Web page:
over 3 years ago
    • RachaelC@StF's Avatar
      RachaelC@StF Community Outreach Coordinator 317-528-7794

      Hi Sabrina1982,
      I am very sorry to hear that you are having to experience cancer for the third time. That plain sucks. St. Francis partners with a not-for-profit organization called Cancer Support Community. They offer some awesome support groups that keep our patients and caregivers coming back every week, and they are free! I googled the nearest CSC to you, and I'm not sure you would want to drive that far, but I thought I would throw it out there in case. You have two options:
      1. Gilda's Club (CSC's old name) is located in Louisville, KY. The address is 633 Baxter Ave, Louisville, KY. It is an hour drive from Madison.
      2. Cancer Support Community of Greater Cincinnatti and Northern Kentucky is located in Fort Wright, KY. The address is 1717 Dixie Highway. It's an hour and sixteen minute drive from Madison.
      Hopefully these help. Maybe the drive can be some extra time for you to compress and think, especially if it is only once or twice a month. The support groups usually run in the evening from 6:30 to 8 p.m.

      over 3 years ago
    • Queen_Tatiana's Avatar

      Hi Sabrina, My husnad has been battling colon cancer for 8+ years now (Peroll), and has been over the 5% mark at least three times. I have been through every emotion there is and then some since this started. I recently was mad that we were not able to take a cruise we wanted to take over Christmas because chemo started again. Who on earth can you express this kind of anger to, except another caregiver? Yes, everyone asks me how my husband is, and I think it's because they want me to know they know and they don't know what else to say. People look at us as being so strong when I'm not strong a all. Sometimes all I want to to do is sit on a beach somewhere far far away and forget about life for a few weeks, then come back and handle it all over again--I am in one of these times when I'm dreaming of a beach. Please feel free to contact me if you like.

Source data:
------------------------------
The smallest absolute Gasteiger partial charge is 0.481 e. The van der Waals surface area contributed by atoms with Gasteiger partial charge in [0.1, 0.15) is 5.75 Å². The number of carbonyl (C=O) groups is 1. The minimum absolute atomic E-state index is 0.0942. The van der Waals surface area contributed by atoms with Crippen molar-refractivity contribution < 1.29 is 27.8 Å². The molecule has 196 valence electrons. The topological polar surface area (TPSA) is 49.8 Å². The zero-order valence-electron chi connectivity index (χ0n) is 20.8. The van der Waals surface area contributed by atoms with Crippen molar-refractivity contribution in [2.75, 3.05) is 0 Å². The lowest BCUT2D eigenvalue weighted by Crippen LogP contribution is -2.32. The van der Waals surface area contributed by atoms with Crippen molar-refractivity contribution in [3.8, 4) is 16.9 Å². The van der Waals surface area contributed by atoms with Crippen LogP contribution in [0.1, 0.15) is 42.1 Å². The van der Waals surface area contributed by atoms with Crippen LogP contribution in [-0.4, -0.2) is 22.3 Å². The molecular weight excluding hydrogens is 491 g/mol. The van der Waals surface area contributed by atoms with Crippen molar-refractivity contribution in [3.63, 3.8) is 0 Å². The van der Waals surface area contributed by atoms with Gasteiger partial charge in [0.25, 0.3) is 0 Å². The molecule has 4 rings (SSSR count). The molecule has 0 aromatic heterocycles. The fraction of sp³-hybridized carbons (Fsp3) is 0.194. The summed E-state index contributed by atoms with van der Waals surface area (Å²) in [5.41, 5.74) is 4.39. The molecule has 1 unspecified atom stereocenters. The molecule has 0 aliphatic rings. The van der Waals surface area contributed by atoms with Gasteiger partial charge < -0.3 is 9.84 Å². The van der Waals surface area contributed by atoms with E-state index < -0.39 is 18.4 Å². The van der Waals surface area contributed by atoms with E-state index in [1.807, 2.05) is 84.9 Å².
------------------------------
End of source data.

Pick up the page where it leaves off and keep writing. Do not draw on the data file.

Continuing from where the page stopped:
over 3 years ago